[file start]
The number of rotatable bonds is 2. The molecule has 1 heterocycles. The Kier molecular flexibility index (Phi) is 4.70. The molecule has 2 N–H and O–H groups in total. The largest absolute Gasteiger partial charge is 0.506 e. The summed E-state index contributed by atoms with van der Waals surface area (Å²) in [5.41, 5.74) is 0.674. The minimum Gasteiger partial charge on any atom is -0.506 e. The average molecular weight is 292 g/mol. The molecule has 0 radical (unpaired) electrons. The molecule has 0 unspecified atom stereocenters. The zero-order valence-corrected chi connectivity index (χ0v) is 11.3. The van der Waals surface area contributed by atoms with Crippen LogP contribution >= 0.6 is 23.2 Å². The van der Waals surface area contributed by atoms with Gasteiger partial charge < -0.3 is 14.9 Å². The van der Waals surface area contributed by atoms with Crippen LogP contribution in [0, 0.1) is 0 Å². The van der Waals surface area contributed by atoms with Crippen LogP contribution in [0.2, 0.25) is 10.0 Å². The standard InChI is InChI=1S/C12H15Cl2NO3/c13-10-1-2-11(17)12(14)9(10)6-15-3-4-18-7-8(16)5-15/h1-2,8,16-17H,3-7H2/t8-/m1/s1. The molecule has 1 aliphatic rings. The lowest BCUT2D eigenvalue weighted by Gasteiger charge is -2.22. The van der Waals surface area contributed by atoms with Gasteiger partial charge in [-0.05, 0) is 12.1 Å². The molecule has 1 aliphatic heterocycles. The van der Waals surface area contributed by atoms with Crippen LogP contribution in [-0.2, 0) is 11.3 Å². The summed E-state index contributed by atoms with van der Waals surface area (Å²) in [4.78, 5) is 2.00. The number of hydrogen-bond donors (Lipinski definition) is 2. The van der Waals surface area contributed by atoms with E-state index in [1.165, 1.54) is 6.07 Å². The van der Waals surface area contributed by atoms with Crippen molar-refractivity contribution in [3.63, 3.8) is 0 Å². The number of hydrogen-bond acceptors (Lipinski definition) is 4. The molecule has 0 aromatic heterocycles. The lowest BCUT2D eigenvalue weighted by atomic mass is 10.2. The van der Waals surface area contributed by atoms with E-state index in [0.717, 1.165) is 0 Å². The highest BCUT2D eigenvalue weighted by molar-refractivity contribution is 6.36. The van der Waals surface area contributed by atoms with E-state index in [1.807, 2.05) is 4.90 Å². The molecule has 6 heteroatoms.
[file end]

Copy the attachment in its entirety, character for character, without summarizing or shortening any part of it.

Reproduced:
The number of rotatable bonds is 2. The molecule has 1 heterocycles. The Kier molecular flexibility index (Phi) is 4.70. The molecule has 2 N–H and O–H groups in total. The largest absolute Gasteiger partial charge is 0.506 e. The summed E-state index contributed by atoms with van der Waals surface area (Å²) in [5.41, 5.74) is 0.674. The minimum Gasteiger partial charge on any atom is -0.506 e. The average molecular weight is 292 g/mol. The molecule has 0 radical (unpaired) electrons. The molecule has 0 unspecified atom stereocenters. The zero-order valence-corrected chi connectivity index (χ0v) is 11.3. The van der Waals surface area contributed by atoms with Crippen LogP contribution >= 0.6 is 23.2 Å². The van der Waals surface area contributed by atoms with Gasteiger partial charge < -0.3 is 14.9 Å². The van der Waals surface area contributed by atoms with Crippen LogP contribution in [0, 0.1) is 0 Å². The van der Waals surface area contributed by atoms with Crippen LogP contribution in [0.2, 0.25) is 10.0 Å². The standard InChI is InChI=1S/C12H15Cl2NO3/c13-10-1-2-11(17)12(14)9(10)6-15-3-4-18-7-8(16)5-15/h1-2,8,16-17H,3-7H2/t8-/m1/s1. The molecule has 1 aliphatic rings. The lowest BCUT2D eigenvalue weighted by Gasteiger charge is -2.22. The van der Waals surface area contributed by atoms with Gasteiger partial charge in [-0.05, 0) is 12.1 Å². The molecule has 1 aliphatic heterocycles. The van der Waals surface area contributed by atoms with Crippen LogP contribution in [-0.2, 0) is 11.3 Å². The summed E-state index contributed by atoms with van der Waals surface area (Å²) in [4.78, 5) is 2.00. The number of hydrogen-bond donors (Lipinski definition) is 2. The van der Waals surface area contributed by atoms with E-state index in [1.165, 1.54) is 6.07 Å². The van der Waals surface area contributed by atoms with Crippen molar-refractivity contribution in [3.63, 3.8) is 0 Å². The number of hydrogen-bond acceptors (Lipinski definition) is 4. The molecule has 0 aromatic heterocycles. The lowest BCUT2D eigenvalue weighted by atomic mass is 10.2. The van der Waals surface area contributed by atoms with E-state index in [0.717, 1.165) is 0 Å². The highest BCUT2D eigenvalue weighted by molar-refractivity contribution is 6.36. The van der Waals surface area contributed by atoms with E-state index in [1.807, 2.05) is 4.90 Å². The molecule has 6 heteroatoms.